To me, the greatest problem was the past failure of LED manufacturers to label their bulbs in terms that would help consumers: the easiest thing would have been to tell consumers what incandescent brightness a particular LED bulb replaced.

    When we moved down to the farm, I found a box of 16 LED bulbs for $24 at Lowe’s; that box was labeled with incandescent replacement value. There are a couple of incandescent bulbs left in the house; they’ll be replaced with LEDs when they burn out.

    • I have no problem with alternative bulbs, I’ve been using them since before this became fashionable. I check the clearance shelves at Lowe’s when I’m there, often have the good ones on clearance. I got a couple boxes of these really good ones for cheap, daylight ones. Was hoping they would fit in the ceiling fan, alas, it takes the tiny screw in ones.

      Of course, this is all voluntary, rather than Government requiring compliance.

      What has become a problem is getting certain bulbs. I like a 50/100/150 bulb in one of my living room lamps. Virtually impossible to find, and CFL and LEDs are freaking expensive, if you can find them.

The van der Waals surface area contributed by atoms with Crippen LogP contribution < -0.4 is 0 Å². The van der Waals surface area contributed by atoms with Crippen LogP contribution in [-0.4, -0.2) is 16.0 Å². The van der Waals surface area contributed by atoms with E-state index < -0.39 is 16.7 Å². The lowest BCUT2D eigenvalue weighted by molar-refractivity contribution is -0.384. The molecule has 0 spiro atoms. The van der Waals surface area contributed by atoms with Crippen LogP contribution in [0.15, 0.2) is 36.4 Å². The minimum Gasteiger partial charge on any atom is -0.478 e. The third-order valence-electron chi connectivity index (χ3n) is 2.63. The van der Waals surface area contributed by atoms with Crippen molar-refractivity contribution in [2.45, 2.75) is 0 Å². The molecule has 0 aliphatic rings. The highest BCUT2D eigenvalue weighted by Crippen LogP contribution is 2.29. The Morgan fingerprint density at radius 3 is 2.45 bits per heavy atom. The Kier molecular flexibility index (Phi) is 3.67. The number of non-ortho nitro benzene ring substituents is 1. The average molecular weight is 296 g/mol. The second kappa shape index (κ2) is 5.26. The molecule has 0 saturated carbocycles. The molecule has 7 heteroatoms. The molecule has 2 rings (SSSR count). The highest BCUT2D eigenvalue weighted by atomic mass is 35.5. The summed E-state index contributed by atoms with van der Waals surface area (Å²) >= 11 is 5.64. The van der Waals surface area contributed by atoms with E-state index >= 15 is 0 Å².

Also, a lot of CFLs, and now LEDs, are cheapos. They do not have the quality, so, they do not last long.

  3. I like that the LEDs and CFLs before them give off less heat. So they make great drop lights without fear of burning my arm on them. The older halogen work lights could start a fire.

  4. I also have a front sidewalk lamp that the neighborhood developer thought would be sweet if they were on all the time. Candelabra sized bulbs. The LED replacements were a perfect fit and I don’t care if they burn all night long.